An Explanation on Being a Slave to the Music

There's a pretty big reason I would never consider myself a writer these days. I haven't written in a very long time. Not really, anyway. Although I pop out a little article sometimes, the flood of thought and corresponding paragraphs just don’t flow like they used to. It would be great if the reason for my drought was a mystery. Writer’s block of the mythic kind is a wonderful dilemma because it is instantly dramatic. Where there’s drama, a story can be found, even if that story is that you can’t write a story. No, unfortunately, I know my problem quite well.  My creative process was never one built around sustainability. No two creative process are quite the same, but to explain, mine was built around coincidental song discovery. The rockbed for the story or poem would be something I was having difficulty talking about during normal life discourse. These were things I couldn’t talk about with friends easily or, often enough, didn’t understand well enough to articulate them as personal reflections. A troublesome thought or misinterpreted feeling would sit around and stew for a while, then spill out all unexpected like when coincidence just happened to rear its head in the form a song. Whether it be overhearing a radio, having a friend send a link or following the release of a favorite band’s new album, songs would have a funny way of illuminating that thing you’d been having discomfort for in just the right way at a time that felt appropriate.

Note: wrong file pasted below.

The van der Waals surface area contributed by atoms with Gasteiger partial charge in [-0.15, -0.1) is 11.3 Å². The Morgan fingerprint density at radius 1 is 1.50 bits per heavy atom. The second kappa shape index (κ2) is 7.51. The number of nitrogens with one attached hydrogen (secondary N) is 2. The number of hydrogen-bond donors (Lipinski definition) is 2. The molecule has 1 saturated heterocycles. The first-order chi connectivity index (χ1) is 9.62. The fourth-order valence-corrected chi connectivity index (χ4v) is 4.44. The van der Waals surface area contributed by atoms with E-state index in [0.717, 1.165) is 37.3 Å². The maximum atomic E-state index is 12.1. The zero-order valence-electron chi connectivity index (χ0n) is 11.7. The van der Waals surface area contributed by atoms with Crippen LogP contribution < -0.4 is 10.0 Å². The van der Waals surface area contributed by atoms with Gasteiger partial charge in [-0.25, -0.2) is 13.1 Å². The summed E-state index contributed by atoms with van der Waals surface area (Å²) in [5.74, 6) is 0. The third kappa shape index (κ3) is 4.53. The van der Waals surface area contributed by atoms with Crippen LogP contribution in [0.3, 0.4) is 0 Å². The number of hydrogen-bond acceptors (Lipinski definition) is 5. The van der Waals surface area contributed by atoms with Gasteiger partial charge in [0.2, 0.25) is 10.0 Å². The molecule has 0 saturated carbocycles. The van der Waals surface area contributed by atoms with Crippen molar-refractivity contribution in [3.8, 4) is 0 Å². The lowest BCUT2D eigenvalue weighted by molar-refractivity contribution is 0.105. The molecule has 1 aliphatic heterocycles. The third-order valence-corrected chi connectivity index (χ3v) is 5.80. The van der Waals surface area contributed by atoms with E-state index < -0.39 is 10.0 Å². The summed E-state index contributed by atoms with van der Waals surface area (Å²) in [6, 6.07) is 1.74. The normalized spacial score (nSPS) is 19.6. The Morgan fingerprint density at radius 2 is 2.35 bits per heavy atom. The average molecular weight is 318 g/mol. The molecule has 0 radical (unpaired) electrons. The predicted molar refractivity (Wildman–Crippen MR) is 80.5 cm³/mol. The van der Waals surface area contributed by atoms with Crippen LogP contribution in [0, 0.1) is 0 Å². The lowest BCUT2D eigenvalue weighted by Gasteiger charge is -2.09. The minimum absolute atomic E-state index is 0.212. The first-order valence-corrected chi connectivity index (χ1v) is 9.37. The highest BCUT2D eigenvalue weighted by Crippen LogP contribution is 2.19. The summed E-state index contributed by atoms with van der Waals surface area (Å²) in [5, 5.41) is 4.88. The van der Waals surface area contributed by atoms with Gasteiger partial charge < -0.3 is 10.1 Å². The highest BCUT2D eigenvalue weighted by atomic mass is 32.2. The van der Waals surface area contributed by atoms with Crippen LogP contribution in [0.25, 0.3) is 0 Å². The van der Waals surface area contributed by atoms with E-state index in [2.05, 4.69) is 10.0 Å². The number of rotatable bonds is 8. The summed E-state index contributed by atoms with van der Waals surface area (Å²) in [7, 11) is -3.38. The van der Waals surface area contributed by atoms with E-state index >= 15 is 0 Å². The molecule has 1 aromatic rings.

I say this is not a conducive way to write if you want to keep writing because I have convinced myself that music is the one and only catalyst. It would be the turnkey to the floodgate of feeling. Recognizing that fact, it left me with basically no agency as a writer. It wasn’t my decision to sit down and write a story anymore, it was a game of chicken with the musical universe on when it would allow me to write because I happened to hear a song that made me think of that one time it took me three hours to travel about two miles.

Waiting around for musical coincidences didn’t used to be so much of a problem in the days of doing absolutely nothing but going to class, reading, then writing about what I read. I'd put a newly discovered song on repeat and let it drive my pencil until a surprising amount of the core content was committed to paper. In a lot of ways, it was an exhaustive process. I’d let the song inform the interpretation of my characters and the conflict they were to experience. It was a focused effort with the only real time limit being my ability to keep listening to the song and maybe a deadline for a first draft. A pencil and paper were always close by and the work continued. In most classes I wrote out of necessity, in others, out of opportunity. Even when I had no idea formed naturally from experience, there were prompts from professors or fellow students that would fuel a wide range of creative output. Lured into a false sense of happiness with my thought processes and workability, I found out when you feel comfortable you should know something is wrong. That something, was sustainability. I had to graduate eventually. When I did, I went to work. And like with every pseudo creative person before me, what creativity I had was pretty much swallowed up by responsibility.